God's gift will be himself

The poor are destitute of all worldly riches because, even though they be surrounded by wealth, they realize how unreliable it is. They cry to God, for they have nothing in this world to delight or hold them but are subject to many tribulations and temptations. They are in the presses, as it were, and emit streams of wine and oil. What is this wine, this oil, but good desires? For their desire for God remains. They no longer love the world: they love him who made heaven and earth. They love him, but are not yet with him. The satisfaction of their desire is delayed so that the desire may intensify; it intensifies so that it may be capable of receiving God. For it is no small thing that God intends for those who desire, and no little training is required if we are to be able to receive so great a good. God's gift will not be something he has made, but himself, who made all things. Train yourselves, then, to embrace God; long practiced be your desire for what you will possess without end.

Augustine of Hippo

Daily Readings From "My Utmost for His Highest", Oswald Chambers


"How much more shall your Father which is in heaven give good things to them that ask Him?" Matthew 7:11

Jesus is laying down rules of conduct for those who have His Spirit. By the simple argument of these verses He urges us to keep our minds filled with the notion of God's control behind everything, which means that the disciple must maintain an attitude of perfect trust and an eagerness to ask and to seek.

Notion your mind with the idea that God is there. If once the mind is notioned along that line, then when you are in difficulties it is as easy as breathing to remember - Why, my Father knows all about it! It is not an effort, it comes naturally when perplexities press. Before, you used to go to this person and that, but now the notion of the Divine control is forming so powerfully in you that you go to God about it. Jesus is laying down the rules of conduct for those who have His Spirit, and it works on this principle - God is my Father, He loves me, I shall never think of anything He will forget, why should I worry?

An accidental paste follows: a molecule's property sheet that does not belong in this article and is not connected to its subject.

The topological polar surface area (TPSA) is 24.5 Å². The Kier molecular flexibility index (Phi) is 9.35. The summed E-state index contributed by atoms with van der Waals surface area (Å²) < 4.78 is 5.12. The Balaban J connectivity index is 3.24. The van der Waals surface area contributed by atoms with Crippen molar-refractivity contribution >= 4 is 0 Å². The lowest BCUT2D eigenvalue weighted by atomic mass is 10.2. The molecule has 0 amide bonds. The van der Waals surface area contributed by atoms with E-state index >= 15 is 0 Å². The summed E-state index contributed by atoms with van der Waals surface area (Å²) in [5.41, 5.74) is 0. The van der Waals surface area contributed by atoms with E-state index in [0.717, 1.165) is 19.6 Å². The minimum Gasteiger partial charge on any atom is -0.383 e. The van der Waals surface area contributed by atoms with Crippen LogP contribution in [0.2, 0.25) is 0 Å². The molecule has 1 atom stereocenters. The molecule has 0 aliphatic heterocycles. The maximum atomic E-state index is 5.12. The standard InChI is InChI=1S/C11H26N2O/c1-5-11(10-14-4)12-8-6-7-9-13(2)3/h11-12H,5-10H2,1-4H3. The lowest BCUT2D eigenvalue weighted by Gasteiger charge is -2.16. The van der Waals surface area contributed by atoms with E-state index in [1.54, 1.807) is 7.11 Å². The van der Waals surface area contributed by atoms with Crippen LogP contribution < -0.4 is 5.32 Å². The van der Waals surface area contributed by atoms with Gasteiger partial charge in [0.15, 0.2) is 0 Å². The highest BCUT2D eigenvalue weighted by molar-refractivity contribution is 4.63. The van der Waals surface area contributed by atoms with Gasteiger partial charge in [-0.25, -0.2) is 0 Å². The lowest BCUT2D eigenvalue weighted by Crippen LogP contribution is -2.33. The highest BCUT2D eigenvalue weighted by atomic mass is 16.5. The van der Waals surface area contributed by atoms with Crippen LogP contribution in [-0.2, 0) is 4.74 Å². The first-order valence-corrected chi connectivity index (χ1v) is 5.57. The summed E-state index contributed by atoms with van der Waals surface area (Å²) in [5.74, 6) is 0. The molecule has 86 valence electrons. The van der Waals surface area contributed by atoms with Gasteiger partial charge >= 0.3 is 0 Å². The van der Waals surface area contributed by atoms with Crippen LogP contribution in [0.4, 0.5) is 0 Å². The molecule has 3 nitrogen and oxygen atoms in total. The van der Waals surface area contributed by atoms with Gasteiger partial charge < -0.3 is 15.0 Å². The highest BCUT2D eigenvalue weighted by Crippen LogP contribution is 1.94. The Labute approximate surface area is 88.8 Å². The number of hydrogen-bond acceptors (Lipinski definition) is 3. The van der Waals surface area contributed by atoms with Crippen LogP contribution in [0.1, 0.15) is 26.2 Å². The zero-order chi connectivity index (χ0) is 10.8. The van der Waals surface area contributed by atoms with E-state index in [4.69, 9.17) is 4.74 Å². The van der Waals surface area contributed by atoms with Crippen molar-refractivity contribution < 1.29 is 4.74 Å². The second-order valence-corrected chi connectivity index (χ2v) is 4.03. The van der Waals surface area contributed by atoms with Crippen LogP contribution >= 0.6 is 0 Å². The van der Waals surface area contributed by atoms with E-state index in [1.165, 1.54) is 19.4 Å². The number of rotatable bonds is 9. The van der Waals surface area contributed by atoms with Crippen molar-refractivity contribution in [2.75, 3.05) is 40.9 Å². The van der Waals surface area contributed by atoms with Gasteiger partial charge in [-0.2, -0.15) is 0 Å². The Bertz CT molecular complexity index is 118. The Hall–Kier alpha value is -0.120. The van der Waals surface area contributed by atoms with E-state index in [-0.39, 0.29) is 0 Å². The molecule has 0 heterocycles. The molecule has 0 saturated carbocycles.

There are times, says Jesus, when God cannot lift the darkness from you, but trust Him. God will appear like an unkind friend, but He is not; He will appear like an unnatural Father, but He is not; He will appear like an unjust judge, but He is not. Keep the notion of the mind of God behind all things strong and growing. Nothing happens in any particular unless God's will is behind it, therefore you can rest in perfect confidence in Him. Prayer is not only asking, but an attitude of mind which produces the atmosphere in which asking is perfectly natural. "Ask, and it shall be given you."

Today's reading from the Rule of St. Benedict

Chapter 37: On the Old and Children

Although human nature itself is drawn to special kindness
towards these times of life,
that is towards the old and children,
still the authority of the Rule should also provide for them.

Let their weakness be always taken into account,
and let them by no means be held to the rigor of the Rule
with regard to food.
On the contrary,
let a kind consideration be shown to them,
and let them eat before the regular hours.


There are two ages of life that lack the energy of the prime: youth and old age. Both, Benedict implies, have something to give us provided that we give them something as well. It is a vital lesson. People do not become useless simply because they do not have the strength or stamina of middle age. Life is a series of phases, each of them important, all of them worthwhile. Nothing must ever deter that, not even religious rigor or pious fervor. Fasting is good for the soul but if it takes too much from the body of the old or the young, it ceases to be an expectation or a virtue. Prayer at the proper hours is good for the spiritual memory of life but if it taxes the physical energy beyond the bearable, then those times are to be "anticipated," adjusted, changed for the person rather than destroy the person for the sake of the prayer. Exceptions are the way of life and when they are not, something is wrong with life itself, Benedict reasons. Benedict builds compassion right into the Rule so that oppression in the name of God will not become a monastic sin. It is a sobering thought, this commitment to moderation and good sense, for people who set out to make the spiritual life central to their own.